The sound of the modified Tannoy Monitor Gold's


The sonic results after the modification:


After extensive listening to the speakers my conclusion is:

The Tannoy Monitor Golds sound better than ever, no need to change more. The overall sound image is cleaner, it has less distortion and less colouration. My Monitor Gold 15's never sounded so well. Specially voices are natural and sparkling, also the separation between the instruments, in for instance an orchestra, is better. The only disadvantage is that bad recordings sound worse than before, errors made by recording engineers and record manufacturers are to be heard more evident now. Noise, hiss, rumble and distorted s-sounds in voices can be quite annoying after this modification, the limitations of the today recordings can be noticed quite well. 
Another remarkable improvement is that the difference between traditional vinyl recordings and cd's is noticed better, it clearly shows the advantage of analog sound processing, the digital recording techniques have to catch up the coming years.

 

My advise in this modification is:

a.
Scrap the switches of a Monitor Gold's crossover network now, they are the cause of severe distortion. Mine even produced a rattling noise. 
b. If you can get better capacitors, replace the electrolytic ones, colouration of the sound is reduced dramatically, depending on the quality of the new caps used.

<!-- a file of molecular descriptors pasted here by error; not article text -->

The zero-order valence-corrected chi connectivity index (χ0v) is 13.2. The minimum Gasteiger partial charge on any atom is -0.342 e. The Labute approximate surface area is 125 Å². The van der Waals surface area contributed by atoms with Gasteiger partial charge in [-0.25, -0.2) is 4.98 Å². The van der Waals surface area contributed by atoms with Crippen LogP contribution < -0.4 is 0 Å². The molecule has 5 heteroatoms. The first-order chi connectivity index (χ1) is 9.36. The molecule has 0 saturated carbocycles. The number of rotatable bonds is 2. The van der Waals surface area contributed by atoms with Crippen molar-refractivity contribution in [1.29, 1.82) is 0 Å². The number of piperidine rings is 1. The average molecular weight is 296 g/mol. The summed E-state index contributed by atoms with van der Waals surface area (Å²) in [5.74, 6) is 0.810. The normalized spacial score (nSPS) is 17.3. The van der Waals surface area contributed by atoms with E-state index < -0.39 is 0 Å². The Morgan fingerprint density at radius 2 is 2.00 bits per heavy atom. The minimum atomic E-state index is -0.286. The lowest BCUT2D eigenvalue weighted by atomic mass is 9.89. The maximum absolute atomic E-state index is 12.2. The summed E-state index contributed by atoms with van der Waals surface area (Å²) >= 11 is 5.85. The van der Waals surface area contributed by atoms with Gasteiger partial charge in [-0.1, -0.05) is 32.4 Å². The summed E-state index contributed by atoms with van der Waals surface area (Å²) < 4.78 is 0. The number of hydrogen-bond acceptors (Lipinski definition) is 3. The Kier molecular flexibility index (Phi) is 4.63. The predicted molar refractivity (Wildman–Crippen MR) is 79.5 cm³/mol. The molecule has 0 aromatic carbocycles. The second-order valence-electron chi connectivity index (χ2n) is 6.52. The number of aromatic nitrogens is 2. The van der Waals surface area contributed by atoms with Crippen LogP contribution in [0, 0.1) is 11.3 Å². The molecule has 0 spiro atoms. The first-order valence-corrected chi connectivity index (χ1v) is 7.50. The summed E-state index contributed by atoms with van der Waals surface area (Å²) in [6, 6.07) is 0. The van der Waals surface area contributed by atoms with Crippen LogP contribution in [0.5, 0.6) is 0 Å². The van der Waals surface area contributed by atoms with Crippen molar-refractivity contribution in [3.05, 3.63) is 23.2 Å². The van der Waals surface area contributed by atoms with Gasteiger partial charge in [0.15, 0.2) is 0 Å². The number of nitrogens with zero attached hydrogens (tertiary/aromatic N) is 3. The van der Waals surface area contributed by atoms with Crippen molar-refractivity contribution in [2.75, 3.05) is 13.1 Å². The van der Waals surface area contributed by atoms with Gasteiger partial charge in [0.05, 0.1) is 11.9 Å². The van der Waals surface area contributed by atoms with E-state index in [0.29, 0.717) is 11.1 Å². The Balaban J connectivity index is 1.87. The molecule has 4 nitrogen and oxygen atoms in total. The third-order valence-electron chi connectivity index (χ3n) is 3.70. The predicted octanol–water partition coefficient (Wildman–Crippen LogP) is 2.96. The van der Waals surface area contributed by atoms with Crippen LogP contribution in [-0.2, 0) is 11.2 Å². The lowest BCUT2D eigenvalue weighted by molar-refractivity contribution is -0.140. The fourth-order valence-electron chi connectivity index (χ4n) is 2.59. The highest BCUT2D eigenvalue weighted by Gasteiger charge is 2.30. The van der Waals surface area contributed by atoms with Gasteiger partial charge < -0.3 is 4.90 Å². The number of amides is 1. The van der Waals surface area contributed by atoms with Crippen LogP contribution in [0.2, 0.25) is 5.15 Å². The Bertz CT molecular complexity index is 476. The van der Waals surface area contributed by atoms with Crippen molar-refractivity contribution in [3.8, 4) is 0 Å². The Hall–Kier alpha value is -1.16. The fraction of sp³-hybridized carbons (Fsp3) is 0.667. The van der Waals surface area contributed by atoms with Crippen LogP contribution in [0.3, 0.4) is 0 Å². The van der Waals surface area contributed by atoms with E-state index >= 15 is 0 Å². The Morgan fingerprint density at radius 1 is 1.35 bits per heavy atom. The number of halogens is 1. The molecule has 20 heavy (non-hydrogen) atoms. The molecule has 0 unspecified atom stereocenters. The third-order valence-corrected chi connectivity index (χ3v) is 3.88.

c. If you can get better capacitors, replace the 6.8 uF ones, high frequencies get freshened up substantialy, sound gets more clear and crisp, depending on the quality of the caps used.
d. Remove the external multi-wiring of the crossover network (between panelswitches and crossover, leave the wiring between crossover and speaker, leave also the speakerconnector) and replace it with decent copper* wiring capable of handling 100 Watts, the lows  get better considerably.


*(do not use silver wire because of corrosion and soldering characteristics, do you have experience with the Hitachi transistor 2SC460 in for example Luxman tuners? If you do, you know what I mean).

 



The measurements after the modification:

 

The specified Monitor Gold 15 response curves by Tannoy:


The specified HPD 385 response curves by Tannoy:

Above you can see the curves as specified by Tannoy, of the Monitor Gold 15 and HPD385(A)  Dualconcentric speakers, scale is 5 dB.

 

DMT 15 curves to compare:

To compare below the specified curve of a DMT 15 II by Tannoy, be aware of the fact that the scale is different: 10 dB instead of 5 dB, so this curve has a flatter look than at 5 dB scale:

 

The Gold chassis response curves measured:

Below the overall characteristics of the Monitor Gold 15' chassis.
Both speakers have similar overall open-air characteristics, as you can see the usable chassis frequency response is from 50 Hz to 20 KHz. 
(this is an uncalibrated graph with corrections made, so this only is an interpretation, it is to give an impression of the expected chassis response curve and to compare with the specified Gold and HPD curves issued by Tannoy. Conclusion: the speakers meet the specs.)